Thursday, January 22, 2015

Tax growth lending good in suburbs, bad in City of Milwaukee

Suburbanites trying to block the City of Milwaukee from using tax growth revenue, (TIF), to fund a portion of a streetcar plan had been asking city residents what programs or projects they were willing to give up because some tax growth funds along the streetcar route were to be used first to helping build the line.

Funny that you never hear the same people ask the same question when suburban communities routinely do the same thing:

A large mixed-use development proposed for Brookfield's Ruby Farm site would receive $7.55 million in city financing help under a proposal unveiled Thursday.
Those city funds would help Irgens Development Partners LLC finance The Corridor, an office, retail and hotel project planned for 66 acres west of Calhoun Road, between W. Blue Mound Road and I-94...
The development's property taxes from that initial phase would repay the city funds within an estimated 16 years.
The city's costs would total $12.1 million, a figure that includes the interest charges for borrowing those funds. Once that debt was paid off, property taxes from The Corridor would go to the city, its school district and other local governments.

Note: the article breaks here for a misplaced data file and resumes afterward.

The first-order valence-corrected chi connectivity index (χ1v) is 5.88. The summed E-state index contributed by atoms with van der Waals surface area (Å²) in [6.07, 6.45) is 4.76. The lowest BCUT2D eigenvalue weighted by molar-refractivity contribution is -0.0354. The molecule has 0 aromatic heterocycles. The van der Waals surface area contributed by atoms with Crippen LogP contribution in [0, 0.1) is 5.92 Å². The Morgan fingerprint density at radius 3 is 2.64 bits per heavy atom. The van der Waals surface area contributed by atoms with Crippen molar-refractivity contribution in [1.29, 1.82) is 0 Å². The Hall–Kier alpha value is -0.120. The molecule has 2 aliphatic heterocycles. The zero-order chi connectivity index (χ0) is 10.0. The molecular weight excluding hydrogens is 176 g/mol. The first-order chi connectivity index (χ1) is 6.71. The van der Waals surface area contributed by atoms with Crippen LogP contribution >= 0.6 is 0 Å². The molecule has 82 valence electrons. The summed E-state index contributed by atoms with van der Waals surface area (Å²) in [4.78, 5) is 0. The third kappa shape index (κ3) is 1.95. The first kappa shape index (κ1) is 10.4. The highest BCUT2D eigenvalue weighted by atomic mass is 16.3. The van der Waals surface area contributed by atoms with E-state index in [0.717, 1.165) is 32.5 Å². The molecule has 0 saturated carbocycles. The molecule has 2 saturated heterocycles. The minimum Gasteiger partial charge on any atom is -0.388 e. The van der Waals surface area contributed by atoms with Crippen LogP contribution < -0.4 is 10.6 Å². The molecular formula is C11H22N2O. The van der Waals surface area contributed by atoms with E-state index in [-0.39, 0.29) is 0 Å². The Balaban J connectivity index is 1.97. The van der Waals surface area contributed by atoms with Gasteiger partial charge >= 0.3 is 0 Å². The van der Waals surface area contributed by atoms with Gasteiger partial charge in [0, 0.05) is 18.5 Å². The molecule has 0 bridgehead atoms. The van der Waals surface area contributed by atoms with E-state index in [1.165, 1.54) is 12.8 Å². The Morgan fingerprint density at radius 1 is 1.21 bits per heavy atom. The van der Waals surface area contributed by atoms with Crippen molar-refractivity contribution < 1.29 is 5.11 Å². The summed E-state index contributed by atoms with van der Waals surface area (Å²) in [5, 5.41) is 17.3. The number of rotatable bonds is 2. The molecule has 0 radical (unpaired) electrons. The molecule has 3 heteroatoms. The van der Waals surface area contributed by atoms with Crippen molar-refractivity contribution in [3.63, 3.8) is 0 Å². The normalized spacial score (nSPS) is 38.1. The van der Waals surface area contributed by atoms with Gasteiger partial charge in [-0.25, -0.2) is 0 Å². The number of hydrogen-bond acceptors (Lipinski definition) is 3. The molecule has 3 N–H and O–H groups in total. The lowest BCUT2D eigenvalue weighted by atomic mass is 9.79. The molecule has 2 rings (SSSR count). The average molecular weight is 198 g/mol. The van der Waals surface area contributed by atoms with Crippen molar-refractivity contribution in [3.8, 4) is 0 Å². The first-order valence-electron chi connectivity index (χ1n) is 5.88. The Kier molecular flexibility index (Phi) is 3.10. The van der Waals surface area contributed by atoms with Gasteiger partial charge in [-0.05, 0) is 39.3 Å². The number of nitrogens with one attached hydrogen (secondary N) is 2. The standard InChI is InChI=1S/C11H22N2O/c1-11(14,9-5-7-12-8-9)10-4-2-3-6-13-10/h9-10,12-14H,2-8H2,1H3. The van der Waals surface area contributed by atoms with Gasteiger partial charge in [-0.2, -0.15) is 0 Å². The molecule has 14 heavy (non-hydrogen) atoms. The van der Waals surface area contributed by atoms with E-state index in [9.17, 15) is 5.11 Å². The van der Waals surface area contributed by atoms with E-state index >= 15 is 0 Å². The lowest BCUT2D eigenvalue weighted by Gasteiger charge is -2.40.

As I've argued, the income and wealth disparities between city and suburbs is due in large measure to governmental action and the need of suburban GOP pols to always have the city to attack.

These development hypocrisies and double-standards, noted earlier: 
What's the difference between financing development  - - a big box complex or shopping mall or housing development in the suburbs with TIF funds (google Pabst Farms) - - and development in a city through construction of a development-supporting transportation system?
Didn't a big project in [GOP State Rep. Dale] Kooyenga's suburban district just get the benefit of a whopping, expanded TIF district - - all to lure and subsidize the location of an upscale out-of-state department store?
Noted here also a while ago - - to make the point that right-wing politicians like Kooyenga regularly talk about smaller government and a free-market economy but are all to willing to back and benefit from big government's big development tools.
There's even yet another huge, TIF-financed project getting ready for launch in Kooyenga's backyard that will take the last green space off the Blue Mound Rd. corridor?

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